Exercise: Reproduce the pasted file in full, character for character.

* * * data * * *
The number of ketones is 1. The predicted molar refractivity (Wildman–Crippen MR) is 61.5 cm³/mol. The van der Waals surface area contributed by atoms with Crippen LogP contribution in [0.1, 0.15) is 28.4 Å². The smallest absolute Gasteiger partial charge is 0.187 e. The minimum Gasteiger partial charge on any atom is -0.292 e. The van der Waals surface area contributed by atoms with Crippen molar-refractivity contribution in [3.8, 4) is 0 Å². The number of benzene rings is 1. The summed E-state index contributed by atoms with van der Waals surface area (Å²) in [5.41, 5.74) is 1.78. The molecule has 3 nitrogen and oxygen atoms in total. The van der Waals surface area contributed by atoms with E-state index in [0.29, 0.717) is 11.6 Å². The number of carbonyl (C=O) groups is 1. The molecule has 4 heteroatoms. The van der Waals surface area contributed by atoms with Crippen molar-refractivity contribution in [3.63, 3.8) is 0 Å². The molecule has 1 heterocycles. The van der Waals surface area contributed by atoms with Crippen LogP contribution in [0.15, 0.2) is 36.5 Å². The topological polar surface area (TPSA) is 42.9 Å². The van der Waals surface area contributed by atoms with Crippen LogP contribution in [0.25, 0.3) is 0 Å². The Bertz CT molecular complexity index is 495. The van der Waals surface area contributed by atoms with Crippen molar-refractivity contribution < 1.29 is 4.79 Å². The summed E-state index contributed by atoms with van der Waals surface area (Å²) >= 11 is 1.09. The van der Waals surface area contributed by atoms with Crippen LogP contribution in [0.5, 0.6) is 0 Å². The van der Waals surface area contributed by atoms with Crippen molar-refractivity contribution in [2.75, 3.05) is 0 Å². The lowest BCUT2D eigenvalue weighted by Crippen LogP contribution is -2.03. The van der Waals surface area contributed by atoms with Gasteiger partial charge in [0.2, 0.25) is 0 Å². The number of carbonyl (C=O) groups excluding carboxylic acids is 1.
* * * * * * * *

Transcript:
The number of ketones is 1. The predicted molar refractivity (Wildman–Crippen MR) is 61.5 cm³/mol. The van der Waals surface area contributed by atoms with Crippen LogP contribution in [0.1, 0.15) is 28.4 Å². The smallest absolute Gasteiger partial charge is 0.187 e. The minimum Gasteiger partial charge on any atom is -0.292 e. The van der Waals surface area contributed by atoms with Crippen molar-refractivity contribution in [3.8, 4) is 0 Å². The number of benzene rings is 1. The summed E-state index contributed by atoms with van der Waals surface area (Å²) in [5.41, 5.74) is 1.78. The molecule has 3 nitrogen and oxygen atoms in total. The van der Waals surface area contributed by atoms with E-state index in [0.29, 0.717) is 11.6 Å². The number of carbonyl (C=O) groups is 1. The molecule has 4 heteroatoms. The van der Waals surface area contributed by atoms with Crippen molar-refractivity contribution in [3.63, 3.8) is 0 Å². The molecule has 1 heterocycles. The van der Waals surface area contributed by atoms with Crippen LogP contribution in [0.15, 0.2) is 36.5 Å². The topological polar surface area (TPSA) is 42.9 Å². The van der Waals surface area contributed by atoms with Crippen LogP contribution in [0.25, 0.3) is 0 Å². The Bertz CT molecular complexity index is 495. The van der Waals surface area contributed by atoms with Crippen molar-refractivity contribution < 1.29 is 4.79 Å². The summed E-state index contributed by atoms with van der Waals surface area (Å²) >= 11 is 1.09. The van der Waals surface area contributed by atoms with Crippen LogP contribution in [0.5, 0.6) is 0 Å². The van der Waals surface area contributed by atoms with Crippen molar-refractivity contribution in [2.75, 3.05) is 0 Å². The lowest BCUT2D eigenvalue weighted by Crippen LogP contribution is -2.03. The van der Waals surface area contributed by atoms with Gasteiger partial charge in [0.2, 0.25) is 0 Å². The number of carbonyl (C=O) groups excluding carboxylic acids is 1.